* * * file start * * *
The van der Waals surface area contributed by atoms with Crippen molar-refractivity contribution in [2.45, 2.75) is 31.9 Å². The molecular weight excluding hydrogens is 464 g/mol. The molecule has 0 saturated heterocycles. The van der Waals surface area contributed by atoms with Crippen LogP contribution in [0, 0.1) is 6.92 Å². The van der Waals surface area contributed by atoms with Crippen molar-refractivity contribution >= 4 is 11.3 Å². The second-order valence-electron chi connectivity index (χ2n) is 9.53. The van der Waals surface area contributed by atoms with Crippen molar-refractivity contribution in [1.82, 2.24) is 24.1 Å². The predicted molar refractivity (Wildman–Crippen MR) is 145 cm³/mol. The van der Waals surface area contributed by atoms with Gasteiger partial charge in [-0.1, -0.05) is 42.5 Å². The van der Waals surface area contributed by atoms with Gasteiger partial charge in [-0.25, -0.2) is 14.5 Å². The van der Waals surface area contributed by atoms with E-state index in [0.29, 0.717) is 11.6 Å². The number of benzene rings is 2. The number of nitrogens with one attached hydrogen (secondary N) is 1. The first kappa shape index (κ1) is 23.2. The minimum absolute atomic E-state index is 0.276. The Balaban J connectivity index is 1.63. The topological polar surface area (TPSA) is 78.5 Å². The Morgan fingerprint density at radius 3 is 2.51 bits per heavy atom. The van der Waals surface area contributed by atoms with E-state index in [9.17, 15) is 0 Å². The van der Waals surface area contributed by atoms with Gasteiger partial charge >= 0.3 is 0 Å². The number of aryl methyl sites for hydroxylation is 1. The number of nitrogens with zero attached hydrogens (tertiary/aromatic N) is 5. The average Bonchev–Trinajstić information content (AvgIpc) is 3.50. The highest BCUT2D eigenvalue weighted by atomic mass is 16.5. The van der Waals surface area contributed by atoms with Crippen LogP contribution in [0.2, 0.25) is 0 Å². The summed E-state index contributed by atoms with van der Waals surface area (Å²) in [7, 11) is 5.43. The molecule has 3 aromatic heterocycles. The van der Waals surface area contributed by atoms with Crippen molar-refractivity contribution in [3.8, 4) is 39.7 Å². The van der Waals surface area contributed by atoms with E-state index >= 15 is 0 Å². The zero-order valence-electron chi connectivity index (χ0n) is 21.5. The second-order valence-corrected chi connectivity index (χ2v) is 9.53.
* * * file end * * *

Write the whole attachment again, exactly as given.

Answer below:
The van der Waals surface area contributed by atoms with Crippen molar-refractivity contribution in [2.45, 2.75) is 31.9 Å². The molecular weight excluding hydrogens is 464 g/mol. The molecule has 0 saturated heterocycles. The van der Waals surface area contributed by atoms with Crippen LogP contribution in [0, 0.1) is 6.92 Å². The van der Waals surface area contributed by atoms with Crippen molar-refractivity contribution >= 4 is 11.3 Å². The second-order valence-electron chi connectivity index (χ2n) is 9.53. The van der Waals surface area contributed by atoms with Crippen molar-refractivity contribution in [1.82, 2.24) is 24.1 Å². The predicted molar refractivity (Wildman–Crippen MR) is 145 cm³/mol. The van der Waals surface area contributed by atoms with Gasteiger partial charge in [-0.1, -0.05) is 42.5 Å². The van der Waals surface area contributed by atoms with Gasteiger partial charge in [-0.25, -0.2) is 14.5 Å². The van der Waals surface area contributed by atoms with E-state index in [0.29, 0.717) is 11.6 Å². The number of benzene rings is 2. The number of nitrogens with one attached hydrogen (secondary N) is 1. The first kappa shape index (κ1) is 23.2. The minimum absolute atomic E-state index is 0.276. The Balaban J connectivity index is 1.63. The topological polar surface area (TPSA) is 78.5 Å². The Morgan fingerprint density at radius 3 is 2.51 bits per heavy atom. The van der Waals surface area contributed by atoms with E-state index in [9.17, 15) is 0 Å². The van der Waals surface area contributed by atoms with Gasteiger partial charge >= 0.3 is 0 Å². The number of aryl methyl sites for hydroxylation is 1. The number of nitrogens with zero attached hydrogens (tertiary/aromatic N) is 5. The average Bonchev–Trinajstić information content (AvgIpc) is 3.50. The highest BCUT2D eigenvalue weighted by atomic mass is 16.5. The van der Waals surface area contributed by atoms with Crippen LogP contribution in [0.2, 0.25) is 0 Å². The summed E-state index contributed by atoms with van der Waals surface area (Å²) in [7, 11) is 5.43. The molecule has 3 aromatic heterocycles. The van der Waals surface area contributed by atoms with Crippen molar-refractivity contribution in [3.8, 4) is 39.7 Å². The van der Waals surface area contributed by atoms with E-state index >= 15 is 0 Å². The zero-order valence-electron chi connectivity index (χ0n) is 21.5. The second-order valence-corrected chi connectivity index (χ2v) is 9.53.